- The prohibitions on alcohol and cigarette sales is costing his company money, says Pick n Pay chair Gareth Ackerman, but they also risk causing division and cynicism among South Africans.
- "The government has on several occasions reassured that they are listening and consulting. But we see little evidence of this," he told shareholders on Tuesday.
- This, says Ackerman, is not the time for "over-regulation".
- For more stories go to www.BusinessInsider.co.za.
The ongoing prohibition on alcohol and tobacco is hurting Pick n Pay's bottom line, its chairperson told shareholders on Tuesday, but they are also important when it comes to recovery.
The booze and cigarette bans "more than any other decision taken by the government during this pandemic" are the ones that "risk creating cynicism and division that we cannot afford"," said Gareth Ackerman at Pick n Pay's annual general meeting.
"South Africa is virtually the only country in the world that has prohibited the sale of these products during the pandemic. There has been no explanation as to why South Africa is right and so many other countries are wrong. What explanations we have been given have been confusing and contradictory.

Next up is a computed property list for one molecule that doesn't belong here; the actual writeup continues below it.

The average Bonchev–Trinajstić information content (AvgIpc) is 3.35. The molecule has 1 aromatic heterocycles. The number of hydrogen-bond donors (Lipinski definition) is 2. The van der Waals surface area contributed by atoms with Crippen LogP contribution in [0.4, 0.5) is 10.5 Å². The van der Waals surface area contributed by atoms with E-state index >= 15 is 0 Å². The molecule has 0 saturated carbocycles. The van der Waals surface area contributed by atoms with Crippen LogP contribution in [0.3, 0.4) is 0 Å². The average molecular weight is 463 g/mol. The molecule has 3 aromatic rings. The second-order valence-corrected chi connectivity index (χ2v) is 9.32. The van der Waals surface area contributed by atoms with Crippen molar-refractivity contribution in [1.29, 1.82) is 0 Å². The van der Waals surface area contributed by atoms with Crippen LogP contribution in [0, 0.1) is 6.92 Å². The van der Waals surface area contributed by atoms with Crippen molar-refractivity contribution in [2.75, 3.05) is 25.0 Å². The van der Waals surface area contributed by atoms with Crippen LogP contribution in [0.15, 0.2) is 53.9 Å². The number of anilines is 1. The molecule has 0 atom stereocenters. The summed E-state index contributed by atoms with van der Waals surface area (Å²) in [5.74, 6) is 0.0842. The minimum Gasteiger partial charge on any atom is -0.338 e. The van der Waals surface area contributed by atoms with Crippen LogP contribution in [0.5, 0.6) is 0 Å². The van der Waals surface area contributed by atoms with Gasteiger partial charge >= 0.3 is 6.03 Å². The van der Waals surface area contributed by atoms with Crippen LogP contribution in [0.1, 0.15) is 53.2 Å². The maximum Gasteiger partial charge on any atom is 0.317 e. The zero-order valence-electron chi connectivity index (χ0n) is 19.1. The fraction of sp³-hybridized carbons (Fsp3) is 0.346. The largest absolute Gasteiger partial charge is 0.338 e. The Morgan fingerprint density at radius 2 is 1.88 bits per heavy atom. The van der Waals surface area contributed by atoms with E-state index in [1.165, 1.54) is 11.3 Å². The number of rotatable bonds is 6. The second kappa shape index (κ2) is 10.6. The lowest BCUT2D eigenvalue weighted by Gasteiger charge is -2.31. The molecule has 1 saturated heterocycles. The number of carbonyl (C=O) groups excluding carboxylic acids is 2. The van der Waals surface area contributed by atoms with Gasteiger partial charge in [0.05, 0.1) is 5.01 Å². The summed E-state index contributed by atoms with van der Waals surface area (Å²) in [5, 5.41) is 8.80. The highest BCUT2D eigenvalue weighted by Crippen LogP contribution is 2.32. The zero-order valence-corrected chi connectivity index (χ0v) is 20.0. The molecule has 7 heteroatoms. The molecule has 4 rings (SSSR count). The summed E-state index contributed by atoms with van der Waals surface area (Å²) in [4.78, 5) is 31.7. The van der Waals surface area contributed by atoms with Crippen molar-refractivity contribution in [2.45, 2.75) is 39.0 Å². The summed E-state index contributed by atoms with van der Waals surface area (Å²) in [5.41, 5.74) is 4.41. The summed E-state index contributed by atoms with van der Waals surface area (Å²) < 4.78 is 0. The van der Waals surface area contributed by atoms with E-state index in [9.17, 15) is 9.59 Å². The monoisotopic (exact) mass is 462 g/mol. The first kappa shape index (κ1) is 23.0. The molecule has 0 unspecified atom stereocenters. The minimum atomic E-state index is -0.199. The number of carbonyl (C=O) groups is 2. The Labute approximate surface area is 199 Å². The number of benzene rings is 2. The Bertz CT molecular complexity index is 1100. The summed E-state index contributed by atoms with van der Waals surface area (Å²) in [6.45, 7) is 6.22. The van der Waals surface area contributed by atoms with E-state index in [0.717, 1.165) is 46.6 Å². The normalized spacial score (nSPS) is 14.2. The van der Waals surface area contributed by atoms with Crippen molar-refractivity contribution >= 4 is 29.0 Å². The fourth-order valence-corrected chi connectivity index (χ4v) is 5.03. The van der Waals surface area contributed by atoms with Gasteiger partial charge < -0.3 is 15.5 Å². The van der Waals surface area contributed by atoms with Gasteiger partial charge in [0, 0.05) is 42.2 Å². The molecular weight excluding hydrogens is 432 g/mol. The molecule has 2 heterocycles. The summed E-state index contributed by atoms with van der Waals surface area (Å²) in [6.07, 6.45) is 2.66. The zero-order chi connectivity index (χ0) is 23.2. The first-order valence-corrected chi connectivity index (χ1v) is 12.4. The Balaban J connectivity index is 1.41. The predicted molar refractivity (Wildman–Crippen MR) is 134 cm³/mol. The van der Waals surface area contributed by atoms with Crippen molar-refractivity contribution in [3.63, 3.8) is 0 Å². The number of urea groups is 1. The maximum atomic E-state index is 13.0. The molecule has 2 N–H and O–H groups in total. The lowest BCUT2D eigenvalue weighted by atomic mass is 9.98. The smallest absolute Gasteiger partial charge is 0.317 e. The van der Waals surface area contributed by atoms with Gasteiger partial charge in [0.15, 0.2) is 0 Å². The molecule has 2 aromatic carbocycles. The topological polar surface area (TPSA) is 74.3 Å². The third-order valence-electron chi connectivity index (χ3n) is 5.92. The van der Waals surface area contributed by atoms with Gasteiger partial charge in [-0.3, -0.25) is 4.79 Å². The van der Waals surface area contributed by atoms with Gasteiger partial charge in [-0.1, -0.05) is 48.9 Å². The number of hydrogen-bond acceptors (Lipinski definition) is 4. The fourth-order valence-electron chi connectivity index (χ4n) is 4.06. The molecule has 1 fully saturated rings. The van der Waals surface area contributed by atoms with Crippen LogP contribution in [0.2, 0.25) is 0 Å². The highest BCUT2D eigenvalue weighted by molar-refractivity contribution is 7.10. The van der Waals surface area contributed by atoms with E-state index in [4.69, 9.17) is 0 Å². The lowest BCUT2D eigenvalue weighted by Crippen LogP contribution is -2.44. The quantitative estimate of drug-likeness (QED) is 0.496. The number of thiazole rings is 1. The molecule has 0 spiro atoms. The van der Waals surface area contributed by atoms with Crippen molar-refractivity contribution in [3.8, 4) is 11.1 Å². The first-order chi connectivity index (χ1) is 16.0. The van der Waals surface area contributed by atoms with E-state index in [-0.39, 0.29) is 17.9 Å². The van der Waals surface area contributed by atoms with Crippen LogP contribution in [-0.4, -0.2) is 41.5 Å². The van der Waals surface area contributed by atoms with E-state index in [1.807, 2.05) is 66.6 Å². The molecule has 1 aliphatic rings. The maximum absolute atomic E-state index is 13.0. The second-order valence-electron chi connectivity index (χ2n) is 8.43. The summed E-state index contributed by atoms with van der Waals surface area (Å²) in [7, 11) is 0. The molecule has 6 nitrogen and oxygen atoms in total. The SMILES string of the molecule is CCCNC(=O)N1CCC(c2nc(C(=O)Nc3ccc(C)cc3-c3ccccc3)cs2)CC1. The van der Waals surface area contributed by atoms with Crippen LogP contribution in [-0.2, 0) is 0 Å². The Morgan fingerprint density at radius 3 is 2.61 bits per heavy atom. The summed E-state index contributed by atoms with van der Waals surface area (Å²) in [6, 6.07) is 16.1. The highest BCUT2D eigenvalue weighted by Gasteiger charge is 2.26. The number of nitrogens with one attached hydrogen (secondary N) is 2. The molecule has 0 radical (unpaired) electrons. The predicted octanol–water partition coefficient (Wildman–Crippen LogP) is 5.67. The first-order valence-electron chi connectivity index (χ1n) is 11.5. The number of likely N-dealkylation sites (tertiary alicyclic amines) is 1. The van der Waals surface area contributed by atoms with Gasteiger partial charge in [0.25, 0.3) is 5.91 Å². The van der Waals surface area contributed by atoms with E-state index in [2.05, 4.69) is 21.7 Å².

"And, sadly, everyone knows that tobacco and liquor remain readily available through the black market."
The result, Ackerman suggests, bodes ill for the enormous recovery effort South Africa must now focus on.
"The government will have to be far more deft in getting the economy back on its feet," he said. "It will have to recognise its limitations and withdraw from controls it has put in place, play to its strengths and allow citizens and the private sector to play to theirs, unleashing the creative energy of the whole society."
He called on the government to rely "more on persuasion and co-operation, and less on control", and for a focus on "critical reinvigoration, not over-regulation".
But Ackerman provided no reason to believe that will happen, based on government's coronavirus response to date.
"The government has on several occasions reassured that they are listening and consulting," he said. "But we see little evidence of this."
(Compiled by Phillip de Wet)
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